As they say, everybody loves a winner, and the Peralta brand was clearly winning. On their return to America they received the endorsement the powerful Missouri Republican James Broadhead (above), who endorsed the claim, referring to James Reavis-Peralta as, “a man of remarkable energy and persistence." Republican Senator Roscoe Conkling vouched for the validity of the claim, and said he believed Sophia “to be the person she believes herself to be...the lineal descendant of the original grantee.” Back in California in 1887, James was able to add to his list of supporting documents a testimonial from Alfred Sherwood, of San Diego County, who swore he had known Sophia all her life, and even her parents as well.
In August, the Revis-Peralta's journeyed by Southern Pacific railroad train to Arizona. And fortuitously, while pausing in Phoenix, they took a carriage ride into the mountains, and stumbled across yet even more evidence, the "Inicial Monument”, the very great stone which Don Miguel Peralta had carved his family crest upon when first coming to the grant in 1758. Wasn't that lucky. James even posed Sophia next to the carving (above), and included the photo in his new claim,  filed in Tucson on September 2, 1887. Now his claim was simple and direct, and no longer rested on a single scrap of paper bill of sale . He was the grantee, by benefit of his marriage to the direct ancestor of old Don Miguel Peralta,  Doña Sophia Micaela Maso Reavis y Peralta de la Córdoba, third Baroness of Arizona.
James Reavis-Peralta began calling himself the Baron of Arizona. And he formed the "Casa Grande Improvement Company", to exploit his land. He sold $3 million in stock (above), based on his plans to build a massive damn on the Salt River, which would allow irrigation systems to make the desert bloom. Never mind that most of the year, the Salt River was a bed with no water in it. But for all his plans, James barely paused in his fortress at Arizola. They had built or bought homes where their investors lived – in San Francisco, St. Louis, New York and Chihuahua, Mexico. It was while in New York City that Sophia adopted a two month old orphan and named him Fenton, after James' father.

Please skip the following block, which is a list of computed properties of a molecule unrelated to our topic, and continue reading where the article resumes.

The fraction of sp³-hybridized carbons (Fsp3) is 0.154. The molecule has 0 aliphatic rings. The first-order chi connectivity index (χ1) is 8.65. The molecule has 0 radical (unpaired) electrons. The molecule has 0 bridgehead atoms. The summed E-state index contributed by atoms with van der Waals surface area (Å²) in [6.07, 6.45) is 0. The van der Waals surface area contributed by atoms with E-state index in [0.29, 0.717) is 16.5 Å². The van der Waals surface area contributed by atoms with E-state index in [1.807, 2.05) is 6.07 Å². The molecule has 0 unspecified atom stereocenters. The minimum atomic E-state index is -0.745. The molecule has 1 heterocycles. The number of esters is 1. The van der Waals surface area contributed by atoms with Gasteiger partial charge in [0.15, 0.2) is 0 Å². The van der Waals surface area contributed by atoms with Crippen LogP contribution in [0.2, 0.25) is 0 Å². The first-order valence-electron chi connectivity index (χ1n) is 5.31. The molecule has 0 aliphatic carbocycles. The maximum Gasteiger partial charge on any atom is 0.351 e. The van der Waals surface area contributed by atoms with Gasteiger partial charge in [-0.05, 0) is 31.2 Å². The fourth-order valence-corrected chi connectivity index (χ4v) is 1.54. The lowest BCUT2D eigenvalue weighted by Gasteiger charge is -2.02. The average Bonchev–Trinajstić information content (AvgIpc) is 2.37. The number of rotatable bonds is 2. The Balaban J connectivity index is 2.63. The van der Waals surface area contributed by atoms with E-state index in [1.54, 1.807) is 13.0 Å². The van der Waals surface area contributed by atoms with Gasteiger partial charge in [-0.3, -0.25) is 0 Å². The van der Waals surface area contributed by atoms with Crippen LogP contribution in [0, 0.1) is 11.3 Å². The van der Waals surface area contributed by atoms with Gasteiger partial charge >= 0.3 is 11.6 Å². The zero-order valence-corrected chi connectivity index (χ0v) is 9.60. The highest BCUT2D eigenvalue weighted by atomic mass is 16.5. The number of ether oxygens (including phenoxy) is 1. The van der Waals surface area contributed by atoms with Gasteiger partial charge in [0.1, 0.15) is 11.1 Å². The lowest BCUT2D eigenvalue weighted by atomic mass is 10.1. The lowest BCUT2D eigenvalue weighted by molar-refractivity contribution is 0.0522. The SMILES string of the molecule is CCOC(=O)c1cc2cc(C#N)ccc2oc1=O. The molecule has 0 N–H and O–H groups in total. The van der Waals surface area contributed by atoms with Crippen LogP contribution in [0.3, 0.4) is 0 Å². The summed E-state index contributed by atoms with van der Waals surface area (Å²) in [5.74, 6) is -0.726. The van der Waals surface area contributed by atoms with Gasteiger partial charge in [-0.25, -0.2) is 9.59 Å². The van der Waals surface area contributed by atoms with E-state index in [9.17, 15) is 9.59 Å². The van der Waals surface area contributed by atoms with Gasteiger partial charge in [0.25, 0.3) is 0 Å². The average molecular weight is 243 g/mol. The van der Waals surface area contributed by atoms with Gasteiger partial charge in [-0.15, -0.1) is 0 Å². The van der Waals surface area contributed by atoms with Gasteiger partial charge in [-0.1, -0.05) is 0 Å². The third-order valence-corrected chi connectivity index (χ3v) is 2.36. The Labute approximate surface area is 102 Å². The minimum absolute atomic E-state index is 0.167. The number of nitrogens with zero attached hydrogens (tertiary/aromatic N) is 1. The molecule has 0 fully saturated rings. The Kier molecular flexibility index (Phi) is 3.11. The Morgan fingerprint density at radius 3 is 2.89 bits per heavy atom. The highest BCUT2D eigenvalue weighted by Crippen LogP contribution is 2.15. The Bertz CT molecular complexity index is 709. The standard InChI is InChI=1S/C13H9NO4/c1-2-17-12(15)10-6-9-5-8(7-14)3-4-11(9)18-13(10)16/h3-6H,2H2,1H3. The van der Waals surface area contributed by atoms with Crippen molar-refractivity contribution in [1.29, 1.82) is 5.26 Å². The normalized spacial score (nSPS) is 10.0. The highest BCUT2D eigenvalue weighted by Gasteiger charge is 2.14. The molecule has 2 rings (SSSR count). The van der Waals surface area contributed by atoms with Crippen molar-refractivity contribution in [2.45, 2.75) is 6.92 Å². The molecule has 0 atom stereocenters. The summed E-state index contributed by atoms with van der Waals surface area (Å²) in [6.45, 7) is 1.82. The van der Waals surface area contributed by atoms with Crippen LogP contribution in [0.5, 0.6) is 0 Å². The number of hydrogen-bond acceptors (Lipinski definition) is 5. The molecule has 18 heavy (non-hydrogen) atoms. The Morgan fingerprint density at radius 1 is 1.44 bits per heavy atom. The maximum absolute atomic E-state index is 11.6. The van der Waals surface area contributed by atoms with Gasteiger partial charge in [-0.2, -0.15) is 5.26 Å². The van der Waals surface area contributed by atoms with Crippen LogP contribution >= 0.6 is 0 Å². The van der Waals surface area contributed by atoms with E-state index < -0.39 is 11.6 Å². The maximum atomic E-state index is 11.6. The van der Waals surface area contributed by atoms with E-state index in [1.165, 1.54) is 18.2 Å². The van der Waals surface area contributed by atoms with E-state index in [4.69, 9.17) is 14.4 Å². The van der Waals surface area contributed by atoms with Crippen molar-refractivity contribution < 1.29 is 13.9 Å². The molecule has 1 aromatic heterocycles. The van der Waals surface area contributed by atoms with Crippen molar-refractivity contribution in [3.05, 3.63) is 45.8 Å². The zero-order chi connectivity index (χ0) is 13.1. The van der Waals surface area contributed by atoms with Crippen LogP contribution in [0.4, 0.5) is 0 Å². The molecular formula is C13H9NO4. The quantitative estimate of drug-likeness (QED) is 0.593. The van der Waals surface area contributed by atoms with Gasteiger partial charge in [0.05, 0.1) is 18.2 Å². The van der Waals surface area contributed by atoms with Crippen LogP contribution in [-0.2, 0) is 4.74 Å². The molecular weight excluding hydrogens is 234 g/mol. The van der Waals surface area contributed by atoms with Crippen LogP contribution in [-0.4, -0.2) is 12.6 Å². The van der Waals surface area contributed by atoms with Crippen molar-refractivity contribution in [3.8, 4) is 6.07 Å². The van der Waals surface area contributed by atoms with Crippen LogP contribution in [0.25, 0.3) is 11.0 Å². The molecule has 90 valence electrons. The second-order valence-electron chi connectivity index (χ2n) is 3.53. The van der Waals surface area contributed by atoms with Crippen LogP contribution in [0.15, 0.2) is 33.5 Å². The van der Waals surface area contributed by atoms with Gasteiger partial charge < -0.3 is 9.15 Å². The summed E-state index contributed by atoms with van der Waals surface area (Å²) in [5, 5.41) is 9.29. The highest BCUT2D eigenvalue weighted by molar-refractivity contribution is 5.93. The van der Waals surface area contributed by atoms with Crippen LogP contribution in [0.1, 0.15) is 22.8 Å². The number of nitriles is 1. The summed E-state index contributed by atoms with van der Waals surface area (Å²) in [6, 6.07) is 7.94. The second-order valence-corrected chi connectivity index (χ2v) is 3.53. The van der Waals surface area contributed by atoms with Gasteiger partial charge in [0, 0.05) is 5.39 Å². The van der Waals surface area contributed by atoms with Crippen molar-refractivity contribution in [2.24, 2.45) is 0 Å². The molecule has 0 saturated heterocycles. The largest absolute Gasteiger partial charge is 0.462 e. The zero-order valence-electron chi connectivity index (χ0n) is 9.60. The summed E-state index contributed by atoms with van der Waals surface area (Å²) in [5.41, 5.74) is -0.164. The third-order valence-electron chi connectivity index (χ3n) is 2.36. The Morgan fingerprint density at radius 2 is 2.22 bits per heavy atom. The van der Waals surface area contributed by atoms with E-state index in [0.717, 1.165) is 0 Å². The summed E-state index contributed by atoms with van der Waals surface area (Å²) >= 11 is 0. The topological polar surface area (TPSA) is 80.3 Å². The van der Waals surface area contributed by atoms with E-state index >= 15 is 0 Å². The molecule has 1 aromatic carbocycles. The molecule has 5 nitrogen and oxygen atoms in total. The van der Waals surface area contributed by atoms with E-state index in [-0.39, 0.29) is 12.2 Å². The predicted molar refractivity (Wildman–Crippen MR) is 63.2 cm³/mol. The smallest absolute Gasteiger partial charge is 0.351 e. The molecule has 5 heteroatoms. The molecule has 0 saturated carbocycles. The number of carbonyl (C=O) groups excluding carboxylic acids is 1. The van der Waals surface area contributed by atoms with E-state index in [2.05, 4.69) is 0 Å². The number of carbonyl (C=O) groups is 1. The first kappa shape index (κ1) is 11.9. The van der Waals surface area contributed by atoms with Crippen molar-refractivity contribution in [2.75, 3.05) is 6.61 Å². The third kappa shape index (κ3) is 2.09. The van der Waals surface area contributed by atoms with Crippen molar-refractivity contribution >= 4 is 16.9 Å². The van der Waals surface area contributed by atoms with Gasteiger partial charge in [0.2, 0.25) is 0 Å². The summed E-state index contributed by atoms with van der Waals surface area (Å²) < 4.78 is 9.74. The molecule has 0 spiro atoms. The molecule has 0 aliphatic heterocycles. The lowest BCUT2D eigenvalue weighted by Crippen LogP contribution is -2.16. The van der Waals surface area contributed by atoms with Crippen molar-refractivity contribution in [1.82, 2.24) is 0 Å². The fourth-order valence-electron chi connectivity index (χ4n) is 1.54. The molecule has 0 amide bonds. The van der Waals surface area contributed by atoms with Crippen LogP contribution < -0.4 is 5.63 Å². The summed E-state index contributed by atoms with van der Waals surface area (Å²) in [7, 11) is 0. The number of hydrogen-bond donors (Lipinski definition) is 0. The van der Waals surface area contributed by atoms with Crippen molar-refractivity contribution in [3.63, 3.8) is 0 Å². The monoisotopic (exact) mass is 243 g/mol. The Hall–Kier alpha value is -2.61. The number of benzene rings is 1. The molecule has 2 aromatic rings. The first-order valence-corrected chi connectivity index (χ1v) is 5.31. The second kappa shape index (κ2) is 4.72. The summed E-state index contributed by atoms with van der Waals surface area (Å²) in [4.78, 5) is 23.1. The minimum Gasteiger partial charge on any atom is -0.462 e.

It looked as if the land commissioners in Arizona had little choice but to approve the grant, and make James Reavis Peralta  a multi-millionaire and Sophia a fairy tale princess. And I have no doubt that would have happened – except for one man – the Surveyor General for Arizona, Royal Johnson.
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Thursday, June 20, 2019


I think Guadalajara is one of the most surprising cities in North America. It's name has Arabic roots, wadi l-ijara, meaning “the valley of the stones”, which hints at the Medieval Moorish occupation of Spain, mother country to Mexico. At the same time Guadalajara's university, founded in 1791, helped make the capital of Jalisco province an economic power house. But when James Reavis, Cryil Baratt and Rufus C. Hopkins arrived in the winter of 1882, the town was struggling to recover from 60 years of racial bloodshed, during which Indian tribes rebelled against enslavement and oppressive government rule 27 separate times. It was only the Catholic church's obsession with order and precedent which saved the region's history. And that is what drew our trio of gringos to this cultural island.
Rufus C. Hopkins was probably not the worst man Surveyor General Robbins could have picked to send on this mission, but about his only qualification was that he could read the Spanish used in old land grants. He was 70 years old, and Reavis and Baratt hovered around the old man, introducing him to the archivists, the priests and clerks, and were ever eager to point out important documents and even discovering a previously unknown copy of the 1748 "cedulare" approving the Peralta grant. This latest discovery was important, since nothing would discourage doubters looking closer into the grant than the threat they would only stumble over more evidence supporting it. The old man was clearly convinced. His report would support Reavis' claim. Unfortunately for James Reavis, back in Tucson Arizona, things had taken a turn for the worse.